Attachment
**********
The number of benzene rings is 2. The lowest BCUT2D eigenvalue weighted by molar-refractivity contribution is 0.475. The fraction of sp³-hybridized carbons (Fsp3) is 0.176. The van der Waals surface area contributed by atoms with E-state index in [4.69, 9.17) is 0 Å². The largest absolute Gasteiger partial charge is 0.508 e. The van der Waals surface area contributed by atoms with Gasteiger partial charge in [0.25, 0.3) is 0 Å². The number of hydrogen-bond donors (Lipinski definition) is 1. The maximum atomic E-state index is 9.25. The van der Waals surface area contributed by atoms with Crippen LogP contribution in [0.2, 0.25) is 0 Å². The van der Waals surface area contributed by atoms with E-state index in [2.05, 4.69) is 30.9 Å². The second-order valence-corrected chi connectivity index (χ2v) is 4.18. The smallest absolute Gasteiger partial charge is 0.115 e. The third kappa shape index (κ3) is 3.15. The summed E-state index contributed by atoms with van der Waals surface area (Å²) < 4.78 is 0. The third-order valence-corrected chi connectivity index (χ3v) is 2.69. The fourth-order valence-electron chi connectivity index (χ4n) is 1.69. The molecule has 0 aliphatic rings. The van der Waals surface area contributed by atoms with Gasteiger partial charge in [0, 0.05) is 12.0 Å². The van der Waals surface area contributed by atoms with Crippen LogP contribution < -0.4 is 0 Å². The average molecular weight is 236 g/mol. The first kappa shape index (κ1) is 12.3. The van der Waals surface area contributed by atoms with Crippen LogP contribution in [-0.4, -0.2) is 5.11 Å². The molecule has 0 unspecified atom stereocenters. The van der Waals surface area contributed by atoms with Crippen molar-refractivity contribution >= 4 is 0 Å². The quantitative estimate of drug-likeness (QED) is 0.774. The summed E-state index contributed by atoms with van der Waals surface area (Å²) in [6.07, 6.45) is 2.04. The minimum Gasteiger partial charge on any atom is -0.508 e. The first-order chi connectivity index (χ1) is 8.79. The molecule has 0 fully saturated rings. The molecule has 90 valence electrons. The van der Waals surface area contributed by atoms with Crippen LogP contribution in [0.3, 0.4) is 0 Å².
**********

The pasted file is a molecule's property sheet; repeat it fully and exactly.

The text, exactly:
The number of benzene rings is 2. The lowest BCUT2D eigenvalue weighted by molar-refractivity contribution is 0.475. The fraction of sp³-hybridized carbons (Fsp3) is 0.176. The van der Waals surface area contributed by atoms with E-state index in [4.69, 9.17) is 0 Å². The largest absolute Gasteiger partial charge is 0.508 e. The van der Waals surface area contributed by atoms with Gasteiger partial charge in [0.25, 0.3) is 0 Å². The number of hydrogen-bond donors (Lipinski definition) is 1. The maximum atomic E-state index is 9.25. The van der Waals surface area contributed by atoms with Crippen LogP contribution in [0.2, 0.25) is 0 Å². The van der Waals surface area contributed by atoms with E-state index in [2.05, 4.69) is 30.9 Å². The second-order valence-corrected chi connectivity index (χ2v) is 4.18. The smallest absolute Gasteiger partial charge is 0.115 e. The third kappa shape index (κ3) is 3.15. The summed E-state index contributed by atoms with van der Waals surface area (Å²) < 4.78 is 0. The third-order valence-corrected chi connectivity index (χ3v) is 2.69. The fourth-order valence-electron chi connectivity index (χ4n) is 1.69. The molecule has 0 aliphatic rings. The van der Waals surface area contributed by atoms with Gasteiger partial charge in [0, 0.05) is 12.0 Å². The van der Waals surface area contributed by atoms with Crippen LogP contribution < -0.4 is 0 Å². The average molecular weight is 236 g/mol. The first kappa shape index (κ1) is 12.3. The van der Waals surface area contributed by atoms with Crippen LogP contribution in [-0.4, -0.2) is 5.11 Å². The molecule has 0 unspecified atom stereocenters. The van der Waals surface area contributed by atoms with Crippen molar-refractivity contribution >= 4 is 0 Å². The quantitative estimate of drug-likeness (QED) is 0.774. The summed E-state index contributed by atoms with van der Waals surface area (Å²) in [6.07, 6.45) is 2.04. The minimum Gasteiger partial charge on any atom is -0.508 e. The first-order chi connectivity index (χ1) is 8.79. The molecule has 0 fully saturated rings. The molecule has 90 valence electrons. The van der Waals surface area contributed by atoms with Crippen LogP contribution in [0.3, 0.4) is 0 Å².